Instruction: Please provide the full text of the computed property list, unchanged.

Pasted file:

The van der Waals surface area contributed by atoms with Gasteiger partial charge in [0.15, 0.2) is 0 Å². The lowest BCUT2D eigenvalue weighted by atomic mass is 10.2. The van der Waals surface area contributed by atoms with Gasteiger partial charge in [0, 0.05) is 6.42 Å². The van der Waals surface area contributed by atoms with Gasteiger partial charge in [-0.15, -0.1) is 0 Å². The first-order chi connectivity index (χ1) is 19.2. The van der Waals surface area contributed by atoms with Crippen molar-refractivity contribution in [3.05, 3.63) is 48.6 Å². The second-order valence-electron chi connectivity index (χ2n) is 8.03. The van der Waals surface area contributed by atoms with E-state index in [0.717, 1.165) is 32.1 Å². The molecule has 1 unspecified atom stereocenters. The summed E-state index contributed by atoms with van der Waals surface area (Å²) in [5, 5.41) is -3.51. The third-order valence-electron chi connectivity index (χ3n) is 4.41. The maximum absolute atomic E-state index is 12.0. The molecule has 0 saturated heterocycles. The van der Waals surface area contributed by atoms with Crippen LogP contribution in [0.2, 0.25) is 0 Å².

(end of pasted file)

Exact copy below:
The van der Waals surface area contributed by atoms with Gasteiger partial charge in [0.15, 0.2) is 0 Å². The lowest BCUT2D eigenvalue weighted by atomic mass is 10.2. The van der Waals surface area contributed by atoms with Gasteiger partial charge in [0, 0.05) is 6.42 Å². The van der Waals surface area contributed by atoms with Gasteiger partial charge in [-0.15, -0.1) is 0 Å². The first-order chi connectivity index (χ1) is 19.2. The van der Waals surface area contributed by atoms with Crippen molar-refractivity contribution in [3.05, 3.63) is 48.6 Å². The second-order valence-electron chi connectivity index (χ2n) is 8.03. The van der Waals surface area contributed by atoms with E-state index in [0.717, 1.165) is 32.1 Å². The molecule has 1 unspecified atom stereocenters. The summed E-state index contributed by atoms with van der Waals surface area (Å²) in [5, 5.41) is -3.51. The third-order valence-electron chi connectivity index (χ3n) is 4.41. The maximum absolute atomic E-state index is 12.0. The molecule has 0 saturated heterocycles. The van der Waals surface area contributed by atoms with Crippen LogP contribution in [0.2, 0.25) is 0 Å².